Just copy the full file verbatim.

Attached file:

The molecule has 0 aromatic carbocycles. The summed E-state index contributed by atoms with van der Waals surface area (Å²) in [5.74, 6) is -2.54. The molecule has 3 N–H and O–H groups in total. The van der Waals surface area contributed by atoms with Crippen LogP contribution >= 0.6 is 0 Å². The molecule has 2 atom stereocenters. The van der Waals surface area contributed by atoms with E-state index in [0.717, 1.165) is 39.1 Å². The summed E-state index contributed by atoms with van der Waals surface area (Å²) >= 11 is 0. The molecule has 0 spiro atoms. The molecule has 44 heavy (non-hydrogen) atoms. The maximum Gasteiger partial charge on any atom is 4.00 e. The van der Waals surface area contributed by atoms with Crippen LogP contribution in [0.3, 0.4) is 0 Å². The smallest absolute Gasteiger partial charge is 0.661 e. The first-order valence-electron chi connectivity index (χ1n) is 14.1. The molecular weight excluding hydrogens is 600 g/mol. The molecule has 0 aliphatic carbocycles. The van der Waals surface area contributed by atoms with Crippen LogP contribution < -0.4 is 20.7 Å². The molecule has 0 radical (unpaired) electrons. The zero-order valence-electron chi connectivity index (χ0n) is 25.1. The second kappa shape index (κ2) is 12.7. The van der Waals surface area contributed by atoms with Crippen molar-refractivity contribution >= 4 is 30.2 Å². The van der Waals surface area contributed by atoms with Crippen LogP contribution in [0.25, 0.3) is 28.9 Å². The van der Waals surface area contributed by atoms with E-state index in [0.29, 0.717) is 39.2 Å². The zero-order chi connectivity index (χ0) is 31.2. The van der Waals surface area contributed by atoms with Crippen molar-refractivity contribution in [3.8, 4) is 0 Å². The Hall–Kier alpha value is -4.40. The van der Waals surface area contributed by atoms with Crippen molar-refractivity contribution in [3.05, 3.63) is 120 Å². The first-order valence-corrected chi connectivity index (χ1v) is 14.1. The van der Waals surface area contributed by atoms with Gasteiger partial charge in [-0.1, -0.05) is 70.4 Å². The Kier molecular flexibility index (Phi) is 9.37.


The molecule has 0 aromatic carbocycles. The summed E-state index contributed by atoms with van der Waals surface area (Å²) in [5.74, 6) is -2.54. The molecule has 3 N–H and O–H groups in total. The van der Waals surface area contributed by atoms with Crippen LogP contribution >= 0.6 is 0 Å². The molecule has 2 atom stereocenters. The van der Waals surface area contributed by atoms with E-state index in [0.717, 1.165) is 39.1 Å². The summed E-state index contributed by atoms with van der Waals surface area (Å²) >= 11 is 0. The molecule has 0 spiro atoms. The molecule has 44 heavy (non-hydrogen) atoms. The maximum Gasteiger partial charge on any atom is 4.00 e. The van der Waals surface area contributed by atoms with Crippen LogP contribution in [0.3, 0.4) is 0 Å². The smallest absolute Gasteiger partial charge is 0.661 e. The first-order valence-electron chi connectivity index (χ1n) is 14.1. The molecular weight excluding hydrogens is 600 g/mol. The molecule has 0 aliphatic carbocycles. The van der Waals surface area contributed by atoms with Crippen LogP contribution < -0.4 is 20.7 Å². The molecule has 0 radical (unpaired) electrons. The zero-order valence-electron chi connectivity index (χ0n) is 25.1. The second kappa shape index (κ2) is 12.7. The van der Waals surface area contributed by atoms with Crippen molar-refractivity contribution >= 4 is 30.2 Å². The van der Waals surface area contributed by atoms with Crippen LogP contribution in [0.25, 0.3) is 28.9 Å². The van der Waals surface area contributed by atoms with E-state index in [0.29, 0.717) is 39.2 Å². The zero-order chi connectivity index (χ0) is 31.2. The van der Waals surface area contributed by atoms with Crippen molar-refractivity contribution in [3.8, 4) is 0 Å². The Hall–Kier alpha value is -4.40. The van der Waals surface area contributed by atoms with Crippen molar-refractivity contribution in [3.05, 3.63) is 120 Å². The first-order valence-corrected chi connectivity index (χ1v) is 14.1. The van der Waals surface area contributed by atoms with Gasteiger partial charge in [-0.1, -0.05) is 70.4 Å². The Kier molecular flexibility index (Phi) is 9.37.